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The attack on the families from La Mora community was horrific; no one would argue otherwise. The reasons for the attack are still unclear. These people were US citizens who left the Mormon Church to escape the ban on polygamy passed in 1885; although many who moved to Mexico identify as Mormons, they aren’t affiliated with the Mormon Church. (Not all of them practice polygamy these days.)
‘We came into Mexico gladly because we had to,’ one early pioneer stated. At that time, United States marshals were zealously executing the Edmunds-Tucker Law against those practicing plural marriage in the United States. Rather than renounce family ties already established or go to prison, many persons fled to Mexico as a haven from persecution.’
All good martinis yesterday, and none today. But we have three doozies for you. First, Jim and Greg discuss the new Project Veritas expose, clearly showing reporter/anchor Amy Robach blasting her bosses off air for refusing to air her story exposing Jeffrey Epstein and his powerful connections for the past three years. They blast ABC for engaging in the same kind of cover-up NBC did for Harvey Weinstein. They also shudder at reports that as many as ten Americans were killed by drug cartels in Mexico, the latest evidence that cartels clearly control key parts of Mexico and may even be more powerful than the Mexican military. And they laugh at the painfully predictable reaction from liberals on Twitter and far-left columnists like USA Today’s Christine Brennan after some of the Washington Nationals said nice things about President Trump and one even wore a MAGA hat.
Real walls matter, so long as they are observed and backed by effective enforcement of boundary rules. This is true for the most modest private property and for the most powerful nation. We have seen several encouraging developments in American national sovereignty and regional security in the past week or so. These developments ranged from at least a temporary green light for border wall construction, to an important power in the hemisphere declaring Hezbollah a terrorist group.
An American citizen, a single mother, worked her way through undergraduate and professional schools. She did all the right things. She networked successfully. At long last, she got a job with a six figure salary at a highly secured facility, in an industry under intense federal regulation.
Employment at such facilities is subject to constant federal scrutiny. The FBI takes the security clearances very seriously, and apparently routinely monitors indicators of risk, of possible compromise. We should all want this, because very bad things could happen if an employee in the right position was corrupted or coerced, perhaps by blackmail.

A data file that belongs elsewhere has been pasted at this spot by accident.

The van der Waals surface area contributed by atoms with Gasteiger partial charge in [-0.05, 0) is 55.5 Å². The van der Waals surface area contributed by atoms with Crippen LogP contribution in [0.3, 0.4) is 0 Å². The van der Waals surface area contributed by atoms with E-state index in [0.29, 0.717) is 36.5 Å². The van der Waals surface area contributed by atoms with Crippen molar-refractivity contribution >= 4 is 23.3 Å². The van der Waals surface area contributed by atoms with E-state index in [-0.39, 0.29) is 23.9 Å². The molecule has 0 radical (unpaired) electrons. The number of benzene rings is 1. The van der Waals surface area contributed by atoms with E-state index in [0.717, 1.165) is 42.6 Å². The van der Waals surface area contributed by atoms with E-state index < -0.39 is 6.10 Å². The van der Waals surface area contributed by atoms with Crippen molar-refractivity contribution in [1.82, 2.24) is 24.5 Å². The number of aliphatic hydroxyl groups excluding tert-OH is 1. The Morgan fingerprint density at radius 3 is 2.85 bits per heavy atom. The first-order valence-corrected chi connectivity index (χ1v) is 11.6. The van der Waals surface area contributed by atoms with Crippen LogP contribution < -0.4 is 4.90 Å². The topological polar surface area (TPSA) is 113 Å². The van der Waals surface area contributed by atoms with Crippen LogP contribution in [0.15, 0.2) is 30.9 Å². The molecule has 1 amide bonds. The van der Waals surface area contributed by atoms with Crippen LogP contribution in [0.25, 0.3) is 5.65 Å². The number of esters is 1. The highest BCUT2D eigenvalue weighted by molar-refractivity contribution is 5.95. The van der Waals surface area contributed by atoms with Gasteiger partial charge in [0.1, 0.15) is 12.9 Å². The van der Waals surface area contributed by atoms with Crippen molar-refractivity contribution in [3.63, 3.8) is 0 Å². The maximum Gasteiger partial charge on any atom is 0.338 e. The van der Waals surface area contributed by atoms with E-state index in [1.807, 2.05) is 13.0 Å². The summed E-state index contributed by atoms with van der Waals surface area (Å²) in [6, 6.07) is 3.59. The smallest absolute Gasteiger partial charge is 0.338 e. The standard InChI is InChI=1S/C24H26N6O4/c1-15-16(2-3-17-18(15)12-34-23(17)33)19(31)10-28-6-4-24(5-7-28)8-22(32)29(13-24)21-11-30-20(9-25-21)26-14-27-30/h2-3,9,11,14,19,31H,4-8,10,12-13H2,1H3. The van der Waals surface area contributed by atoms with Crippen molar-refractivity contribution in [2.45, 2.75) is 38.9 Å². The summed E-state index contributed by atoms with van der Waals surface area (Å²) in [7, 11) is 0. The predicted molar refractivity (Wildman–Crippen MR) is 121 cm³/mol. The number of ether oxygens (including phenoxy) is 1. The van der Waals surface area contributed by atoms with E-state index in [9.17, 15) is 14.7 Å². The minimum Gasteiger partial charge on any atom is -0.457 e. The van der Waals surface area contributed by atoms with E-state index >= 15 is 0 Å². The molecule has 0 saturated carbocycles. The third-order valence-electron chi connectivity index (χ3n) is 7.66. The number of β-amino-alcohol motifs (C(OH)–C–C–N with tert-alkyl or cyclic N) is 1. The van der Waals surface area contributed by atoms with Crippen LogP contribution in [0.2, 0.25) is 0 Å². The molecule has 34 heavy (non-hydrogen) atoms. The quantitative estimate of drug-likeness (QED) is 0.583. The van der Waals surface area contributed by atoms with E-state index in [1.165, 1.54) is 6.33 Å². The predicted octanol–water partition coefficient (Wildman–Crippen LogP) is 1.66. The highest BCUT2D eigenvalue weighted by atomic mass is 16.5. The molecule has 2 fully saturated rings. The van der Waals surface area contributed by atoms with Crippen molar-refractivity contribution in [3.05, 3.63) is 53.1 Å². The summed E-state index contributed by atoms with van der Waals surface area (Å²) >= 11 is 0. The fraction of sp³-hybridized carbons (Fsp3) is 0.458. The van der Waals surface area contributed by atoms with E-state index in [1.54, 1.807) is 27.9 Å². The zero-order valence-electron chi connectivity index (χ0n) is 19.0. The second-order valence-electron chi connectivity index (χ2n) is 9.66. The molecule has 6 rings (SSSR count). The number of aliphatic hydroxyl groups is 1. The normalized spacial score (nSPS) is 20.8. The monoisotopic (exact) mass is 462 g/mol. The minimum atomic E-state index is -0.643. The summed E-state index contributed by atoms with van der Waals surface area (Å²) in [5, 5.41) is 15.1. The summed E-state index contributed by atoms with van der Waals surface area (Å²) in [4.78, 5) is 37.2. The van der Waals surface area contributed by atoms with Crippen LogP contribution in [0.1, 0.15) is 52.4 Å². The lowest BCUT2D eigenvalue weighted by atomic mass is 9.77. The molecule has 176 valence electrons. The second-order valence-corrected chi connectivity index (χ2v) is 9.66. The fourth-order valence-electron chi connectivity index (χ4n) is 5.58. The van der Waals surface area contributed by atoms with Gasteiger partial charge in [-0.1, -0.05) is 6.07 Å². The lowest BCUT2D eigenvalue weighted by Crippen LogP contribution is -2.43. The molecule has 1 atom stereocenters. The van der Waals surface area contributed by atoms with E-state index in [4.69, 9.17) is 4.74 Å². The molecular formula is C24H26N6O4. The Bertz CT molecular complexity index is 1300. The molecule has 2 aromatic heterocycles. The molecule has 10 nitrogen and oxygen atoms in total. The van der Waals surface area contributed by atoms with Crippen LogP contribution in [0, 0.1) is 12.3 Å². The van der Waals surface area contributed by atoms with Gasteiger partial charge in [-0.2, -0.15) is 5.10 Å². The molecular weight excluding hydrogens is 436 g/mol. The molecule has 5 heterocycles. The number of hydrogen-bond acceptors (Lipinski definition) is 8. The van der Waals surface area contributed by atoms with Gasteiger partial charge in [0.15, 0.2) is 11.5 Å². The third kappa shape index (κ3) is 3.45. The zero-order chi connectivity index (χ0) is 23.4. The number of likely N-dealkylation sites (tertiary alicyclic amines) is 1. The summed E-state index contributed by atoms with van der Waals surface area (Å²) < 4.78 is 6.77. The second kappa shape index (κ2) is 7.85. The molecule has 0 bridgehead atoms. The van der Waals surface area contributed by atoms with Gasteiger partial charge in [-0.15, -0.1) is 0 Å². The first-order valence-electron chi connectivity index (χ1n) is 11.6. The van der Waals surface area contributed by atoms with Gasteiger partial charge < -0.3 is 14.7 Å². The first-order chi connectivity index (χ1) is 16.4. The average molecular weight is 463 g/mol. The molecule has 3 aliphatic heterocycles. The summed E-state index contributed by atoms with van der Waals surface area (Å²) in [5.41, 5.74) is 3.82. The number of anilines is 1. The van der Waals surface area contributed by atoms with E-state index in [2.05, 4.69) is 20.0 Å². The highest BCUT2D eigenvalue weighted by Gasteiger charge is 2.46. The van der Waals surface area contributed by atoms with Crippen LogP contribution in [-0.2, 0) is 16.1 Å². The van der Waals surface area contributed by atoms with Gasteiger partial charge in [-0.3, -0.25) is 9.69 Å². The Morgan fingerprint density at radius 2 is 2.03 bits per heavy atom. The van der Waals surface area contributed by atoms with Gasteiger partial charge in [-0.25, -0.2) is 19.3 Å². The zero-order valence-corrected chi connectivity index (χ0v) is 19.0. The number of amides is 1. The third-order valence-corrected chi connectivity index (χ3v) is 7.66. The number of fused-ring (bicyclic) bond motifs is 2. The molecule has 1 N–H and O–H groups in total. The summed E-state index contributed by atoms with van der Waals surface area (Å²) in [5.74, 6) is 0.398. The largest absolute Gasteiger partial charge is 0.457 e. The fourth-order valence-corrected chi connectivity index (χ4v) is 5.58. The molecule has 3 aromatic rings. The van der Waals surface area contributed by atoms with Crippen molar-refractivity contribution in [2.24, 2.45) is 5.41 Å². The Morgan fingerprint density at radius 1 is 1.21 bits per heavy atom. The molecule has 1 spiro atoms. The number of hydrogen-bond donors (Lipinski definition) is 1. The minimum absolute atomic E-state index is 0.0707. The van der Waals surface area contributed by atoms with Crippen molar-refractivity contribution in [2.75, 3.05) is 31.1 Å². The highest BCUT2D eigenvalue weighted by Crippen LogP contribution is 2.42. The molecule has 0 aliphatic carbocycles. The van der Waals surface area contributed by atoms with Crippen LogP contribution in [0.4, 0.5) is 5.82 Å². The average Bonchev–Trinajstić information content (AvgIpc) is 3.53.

Now, Jeb!, the Chamber of Commerce wing of the Republican Party, and the red-green alliance all assure us that
illegal aliens “migrants” come here as an “act of love.” We are hectored about some duty to be grateful and welcoming to all. We are incessantly told that these are really good people, not criminals.
For this week’s Big Ideas with Ben Weingarten podcast, I had former CIA operative and leader of CIA’s Counter Terrorism Center’s WMD unit, author of the must-read and highly relevant 2009 book Beyond Repair: The Decline and Fall of the CIA and outspoken critic of the politicized leadership in America’s intelligence and national security apparatus, Charles Sam Faddis on to discuss among other things:
- Why Faddis supports revoking John Brennan’s security clearance — and the bureaucratization and politicization of the leadership of the intelligence community versus the rank-and-file analysts and operatives in the field
- Whether politics dominates over merit in the ranks of intelligence and the national security apparatus more broadly
- What members of the national security establishment really mean when they talk about “protecting the institutions“
- Why President Trump has been deemed a threat to the power of the political leaders within the national security establishment in a qualitatively different way than any of his predecessors — and that’s a positive thing
- What Faddis would do to reform intelligence
- The poor state of America’s counterintelligence capabilities
- The lessons of Iraq regarding U.S. intervention and the national interest
- Whether America has the capability to use intelligence to engage in ideological warfare and bring down Iran’s Khomeinist regime